If you fail to clean up a house that has been affected by floods, be aware that you are creating an ample environment for the growth of mold and bacteria. Mold, in particular, can develop quickly in damp conditions. Mold is especially dangerous for those with breathing health problems caused by asthma or allergies. However, relatively higher levels of mold can also cause lots of potential problems even for people who are healthy. This is why it is crucial to halt the development of these pathogens before they invade your home. The symptoms of your exposure to mold may include, shortness of breath, fatigue, wheezing, sore throats and flu-like aches and general pains.
Immune-compromised people, as well as those suffering from chronic lung illnesses, may get serious infections in their lungs when they get exposed to mold. The toxic black mold, known as Stachybotrys chartarum, usually releases spores as it dwells on common household materials such as carpet, drywall or insulation that have been exposed to water. This particular type of mold can be costly to eliminate. According to the National Center for Healthy Housing, you only have between twenty-four to thirty-six hours to act and clean your house after floods.
Fortunately, there are many things you can do to help curb the growth of mold after floods. You can call a professional company for help; you can use certain chemicals or even specialized equipment. You can either buy or rent a dehumidifier to help lower the level of moisture in the air especially in areas you are trying to dry.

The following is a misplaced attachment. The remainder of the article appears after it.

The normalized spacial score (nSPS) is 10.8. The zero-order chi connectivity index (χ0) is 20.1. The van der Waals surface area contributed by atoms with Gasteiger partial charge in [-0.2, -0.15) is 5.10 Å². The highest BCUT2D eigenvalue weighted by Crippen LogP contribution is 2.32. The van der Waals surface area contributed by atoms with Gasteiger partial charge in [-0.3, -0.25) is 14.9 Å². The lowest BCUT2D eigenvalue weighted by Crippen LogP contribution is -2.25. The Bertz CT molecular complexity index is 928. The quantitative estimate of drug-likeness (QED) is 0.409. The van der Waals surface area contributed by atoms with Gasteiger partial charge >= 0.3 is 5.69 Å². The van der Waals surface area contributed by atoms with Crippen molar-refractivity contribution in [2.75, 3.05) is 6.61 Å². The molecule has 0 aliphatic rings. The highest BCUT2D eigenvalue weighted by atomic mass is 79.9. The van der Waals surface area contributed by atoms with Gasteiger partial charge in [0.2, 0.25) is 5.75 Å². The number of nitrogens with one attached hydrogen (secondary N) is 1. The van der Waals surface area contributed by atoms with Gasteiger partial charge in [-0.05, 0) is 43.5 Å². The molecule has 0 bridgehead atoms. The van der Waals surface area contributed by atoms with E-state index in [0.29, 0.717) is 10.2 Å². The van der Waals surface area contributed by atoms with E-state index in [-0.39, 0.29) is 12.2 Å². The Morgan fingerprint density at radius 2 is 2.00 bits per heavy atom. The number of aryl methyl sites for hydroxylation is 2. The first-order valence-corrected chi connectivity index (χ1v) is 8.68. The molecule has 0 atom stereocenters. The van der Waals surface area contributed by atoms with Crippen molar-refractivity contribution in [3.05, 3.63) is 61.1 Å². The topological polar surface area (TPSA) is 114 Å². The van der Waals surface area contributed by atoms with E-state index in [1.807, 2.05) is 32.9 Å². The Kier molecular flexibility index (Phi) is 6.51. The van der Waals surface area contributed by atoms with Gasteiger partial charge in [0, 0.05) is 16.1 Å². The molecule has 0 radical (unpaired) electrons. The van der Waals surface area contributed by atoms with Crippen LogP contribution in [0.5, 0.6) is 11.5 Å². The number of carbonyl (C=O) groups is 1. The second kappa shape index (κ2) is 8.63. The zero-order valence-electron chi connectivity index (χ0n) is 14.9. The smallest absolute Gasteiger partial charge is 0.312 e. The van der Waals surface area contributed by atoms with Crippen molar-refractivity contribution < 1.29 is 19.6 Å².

For precaution, you should purchase an air purifier to prevent the development and the spreading of mold spores. This essential device can help keep the indoor air in your house free from mold spores. Besides, an air purifier can eliminate unpleasant smell, pet dander as well as pollen from your environment, thus boosting the overall health of your home.
The safest way to survive any flooding incidence is to evacuate the area if advised to do so. To ensure that you will act quickly should the need arise, you must have a plan. This implies that you must identify numerous escape routes in your local area. On the issue of resources, there are local non-profit organizations that usually provide clean-up kits, food and perhaps the safety guidelines on how to handle food after floods. Again, many government agencies provide funding and other supplies after flooding. Do your due diligence and ensure that you know all your local community resources for those affected by floods.